AMES, Iowa — Controlling weeds in home gardens and lawns can be a busy job for people, and Iowa State University Extension and Outreach horticulture specialists are here to answer your frequently asked questions about weed control.
How do I control weeds in my asparagus planting?
Weeds compete with asparagus for light, water, and nutrients and will reduce asparagus yield and quality if not controlled. Cultivation and hand pulling are the best ways to control weeds in an asparagus planting. Hoe or till the planting periodically in spring and early summer. Cultivate lightly to avoid damage to emerging spears. Under severe infestation or to manage larger areas, Gramoxone or Roundup can be used for weed burn-down before spears emerge. After the final harvest, Roundup could be applied directly to the weeds, strictly limiting any herbicide exposure to cut asparagus stalks.
How do I control dandelions and other broadleaf weeds in my lawn?
In small areas, some weeds can be controlled by pulling and digging. This method is best accomplished after a soaking rain or deep watering. Unfortunately, pulling and digging is often ineffective on deep-rooted weeds.
In many situations, herbicides are the only practical method of weed control. Effective broadleaf herbicides include 2,4-D, MCPP, MCPA, dicamba, triclopyr and others. The most effective broadleaf herbicide products contain a mixture of two or three herbicides as no single compound will control all broadleaf weeds. Fall (mid-September to early November) is the best time to apply broadleaf herbicides in Iowa. Broadleaf herbicides can be applied as liquids or granules and often in combination with fertilizer. Note that a preemergence herbicide for crabgrass will not control broadleaf weeds.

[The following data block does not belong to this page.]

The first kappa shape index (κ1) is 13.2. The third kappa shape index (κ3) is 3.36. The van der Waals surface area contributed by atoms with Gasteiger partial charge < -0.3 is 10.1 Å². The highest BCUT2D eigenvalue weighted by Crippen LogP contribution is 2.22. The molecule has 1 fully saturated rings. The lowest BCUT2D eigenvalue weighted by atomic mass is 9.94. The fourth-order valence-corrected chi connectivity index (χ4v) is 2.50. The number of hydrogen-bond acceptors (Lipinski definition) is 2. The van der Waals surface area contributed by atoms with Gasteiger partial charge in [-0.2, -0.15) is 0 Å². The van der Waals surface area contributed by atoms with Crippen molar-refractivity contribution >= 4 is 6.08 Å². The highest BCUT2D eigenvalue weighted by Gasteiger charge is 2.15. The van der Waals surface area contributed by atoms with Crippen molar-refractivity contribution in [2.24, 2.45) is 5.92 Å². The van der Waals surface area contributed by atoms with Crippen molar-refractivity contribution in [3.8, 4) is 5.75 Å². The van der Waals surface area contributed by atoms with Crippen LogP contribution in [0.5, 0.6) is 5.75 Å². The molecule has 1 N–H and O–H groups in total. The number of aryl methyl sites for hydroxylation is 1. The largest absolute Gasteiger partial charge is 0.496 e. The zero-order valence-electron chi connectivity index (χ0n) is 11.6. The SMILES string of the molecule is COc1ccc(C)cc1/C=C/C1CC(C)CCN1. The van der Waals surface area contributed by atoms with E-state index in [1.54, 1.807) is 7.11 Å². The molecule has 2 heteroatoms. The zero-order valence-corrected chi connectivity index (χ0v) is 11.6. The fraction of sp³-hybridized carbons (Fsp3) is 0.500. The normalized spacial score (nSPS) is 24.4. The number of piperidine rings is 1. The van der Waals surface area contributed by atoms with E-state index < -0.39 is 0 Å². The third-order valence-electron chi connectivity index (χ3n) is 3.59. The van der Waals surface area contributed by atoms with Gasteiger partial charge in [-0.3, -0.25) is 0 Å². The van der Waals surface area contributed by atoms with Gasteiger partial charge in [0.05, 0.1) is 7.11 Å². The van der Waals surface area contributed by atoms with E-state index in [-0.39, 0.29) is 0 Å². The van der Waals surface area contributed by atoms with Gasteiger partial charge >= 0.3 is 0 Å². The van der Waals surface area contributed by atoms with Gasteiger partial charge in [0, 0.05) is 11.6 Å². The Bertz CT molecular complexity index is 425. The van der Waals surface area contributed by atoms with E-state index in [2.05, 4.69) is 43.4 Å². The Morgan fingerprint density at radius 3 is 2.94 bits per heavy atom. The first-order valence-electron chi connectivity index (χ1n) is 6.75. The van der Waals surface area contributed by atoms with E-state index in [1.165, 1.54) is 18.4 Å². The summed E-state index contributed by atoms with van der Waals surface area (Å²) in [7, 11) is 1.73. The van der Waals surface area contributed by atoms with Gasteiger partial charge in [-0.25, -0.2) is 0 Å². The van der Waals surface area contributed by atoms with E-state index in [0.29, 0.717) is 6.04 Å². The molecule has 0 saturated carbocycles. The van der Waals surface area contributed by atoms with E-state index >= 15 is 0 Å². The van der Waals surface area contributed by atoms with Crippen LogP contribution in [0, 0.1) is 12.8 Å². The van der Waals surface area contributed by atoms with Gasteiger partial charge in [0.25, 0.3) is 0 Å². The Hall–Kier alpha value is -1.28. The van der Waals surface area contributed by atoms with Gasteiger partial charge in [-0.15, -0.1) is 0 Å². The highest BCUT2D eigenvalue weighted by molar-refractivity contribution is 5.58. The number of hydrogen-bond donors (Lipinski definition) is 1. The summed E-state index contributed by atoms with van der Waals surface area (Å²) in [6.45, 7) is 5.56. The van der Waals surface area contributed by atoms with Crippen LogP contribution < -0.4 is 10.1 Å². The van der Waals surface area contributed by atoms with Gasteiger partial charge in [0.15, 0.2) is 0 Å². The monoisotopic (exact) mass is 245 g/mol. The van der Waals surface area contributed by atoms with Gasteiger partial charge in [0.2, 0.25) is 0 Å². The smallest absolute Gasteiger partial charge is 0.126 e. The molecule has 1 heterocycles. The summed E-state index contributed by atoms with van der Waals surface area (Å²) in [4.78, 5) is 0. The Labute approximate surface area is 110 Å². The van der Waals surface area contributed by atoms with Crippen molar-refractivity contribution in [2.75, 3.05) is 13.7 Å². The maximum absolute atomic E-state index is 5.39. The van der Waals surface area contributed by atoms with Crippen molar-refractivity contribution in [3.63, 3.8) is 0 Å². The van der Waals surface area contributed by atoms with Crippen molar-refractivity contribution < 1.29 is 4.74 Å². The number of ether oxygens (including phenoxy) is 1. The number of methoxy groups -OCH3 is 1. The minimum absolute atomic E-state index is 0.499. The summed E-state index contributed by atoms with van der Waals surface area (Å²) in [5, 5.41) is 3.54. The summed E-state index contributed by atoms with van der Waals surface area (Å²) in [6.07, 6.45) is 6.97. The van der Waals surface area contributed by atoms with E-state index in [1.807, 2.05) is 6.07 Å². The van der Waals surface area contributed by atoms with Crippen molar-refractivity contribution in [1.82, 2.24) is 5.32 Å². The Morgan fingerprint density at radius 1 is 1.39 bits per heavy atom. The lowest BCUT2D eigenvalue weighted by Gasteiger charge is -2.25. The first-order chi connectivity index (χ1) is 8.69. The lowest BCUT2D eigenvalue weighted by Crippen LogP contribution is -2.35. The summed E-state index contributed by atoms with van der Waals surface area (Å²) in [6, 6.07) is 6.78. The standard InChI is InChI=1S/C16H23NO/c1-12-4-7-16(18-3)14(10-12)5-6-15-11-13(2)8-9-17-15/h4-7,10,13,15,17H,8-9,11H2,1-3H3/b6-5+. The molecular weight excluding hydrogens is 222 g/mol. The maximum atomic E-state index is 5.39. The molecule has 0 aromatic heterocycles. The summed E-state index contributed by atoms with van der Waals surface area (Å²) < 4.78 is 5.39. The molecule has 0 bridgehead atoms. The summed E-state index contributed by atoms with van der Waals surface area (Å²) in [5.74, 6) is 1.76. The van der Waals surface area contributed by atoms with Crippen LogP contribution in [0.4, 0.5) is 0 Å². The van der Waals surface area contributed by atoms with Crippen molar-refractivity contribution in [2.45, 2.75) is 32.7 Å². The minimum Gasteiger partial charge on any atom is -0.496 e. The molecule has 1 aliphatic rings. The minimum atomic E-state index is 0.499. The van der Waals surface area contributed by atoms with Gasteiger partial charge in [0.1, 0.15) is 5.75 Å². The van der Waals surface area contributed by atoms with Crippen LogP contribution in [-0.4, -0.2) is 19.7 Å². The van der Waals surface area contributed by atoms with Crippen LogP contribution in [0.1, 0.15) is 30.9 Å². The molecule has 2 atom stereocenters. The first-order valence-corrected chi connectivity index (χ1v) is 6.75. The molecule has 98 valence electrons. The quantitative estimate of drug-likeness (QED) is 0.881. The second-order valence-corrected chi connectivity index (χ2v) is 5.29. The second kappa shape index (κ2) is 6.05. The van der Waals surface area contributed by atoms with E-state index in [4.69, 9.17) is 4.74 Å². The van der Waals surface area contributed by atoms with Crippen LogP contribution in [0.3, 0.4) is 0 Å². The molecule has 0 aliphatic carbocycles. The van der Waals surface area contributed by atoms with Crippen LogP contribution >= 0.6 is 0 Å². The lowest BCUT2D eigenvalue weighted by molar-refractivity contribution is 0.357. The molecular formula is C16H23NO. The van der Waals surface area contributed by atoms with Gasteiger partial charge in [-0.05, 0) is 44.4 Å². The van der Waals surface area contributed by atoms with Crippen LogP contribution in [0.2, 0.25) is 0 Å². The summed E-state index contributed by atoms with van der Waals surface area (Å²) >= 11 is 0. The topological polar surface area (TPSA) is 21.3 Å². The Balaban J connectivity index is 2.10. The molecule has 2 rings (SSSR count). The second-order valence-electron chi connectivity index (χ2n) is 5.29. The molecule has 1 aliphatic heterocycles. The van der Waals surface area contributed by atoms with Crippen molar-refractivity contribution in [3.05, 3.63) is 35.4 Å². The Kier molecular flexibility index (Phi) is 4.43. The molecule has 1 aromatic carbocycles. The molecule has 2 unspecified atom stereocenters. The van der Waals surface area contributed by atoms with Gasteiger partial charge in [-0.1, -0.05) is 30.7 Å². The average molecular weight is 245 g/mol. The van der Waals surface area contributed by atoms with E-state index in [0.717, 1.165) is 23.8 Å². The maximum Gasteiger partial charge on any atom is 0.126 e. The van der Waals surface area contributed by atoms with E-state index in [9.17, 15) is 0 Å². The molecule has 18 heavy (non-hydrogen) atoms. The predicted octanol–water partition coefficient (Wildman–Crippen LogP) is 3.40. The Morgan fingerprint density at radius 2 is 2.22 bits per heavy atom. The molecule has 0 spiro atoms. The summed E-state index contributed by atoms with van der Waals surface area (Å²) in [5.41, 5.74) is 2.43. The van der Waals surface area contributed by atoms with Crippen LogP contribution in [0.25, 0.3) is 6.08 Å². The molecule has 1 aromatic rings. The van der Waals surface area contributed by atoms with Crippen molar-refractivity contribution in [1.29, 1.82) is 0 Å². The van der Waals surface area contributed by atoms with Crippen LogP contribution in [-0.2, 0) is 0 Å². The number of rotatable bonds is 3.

How do I control weeds in my strawberry patch?
Weed control is essential to ensure optimal plant growth and fruit production. Weeds compete with the strawberry plants for water, nutrients and sunlight. Weeds also reduce air circulation, which results in fruit and foliage staying wet for longer periods. Disease problems are more serious when plant tissue remains wet for long periods of time.
Cultivation, hand pulling and mulching are the most practical weed control measures for home gardeners. Cultivate often, but shallow, to control weeds. Destroy the weeds before they have a chance to flower and produce seeds. Clean, weed-free straw and other organic materials can be applied as a mulch between plant rows in a new or established planting. Herbicides are not a viable option as few, if any, herbicides can be used on home strawberry plantings. If an older strawberry planting becomes too overgrown with perennial weeds, and cultivation or hand pulling does not provide sufficient control, a new weed-free location should be selected for establishing a new planting. Replanting of strawberries is common every five to seven years in home gardens.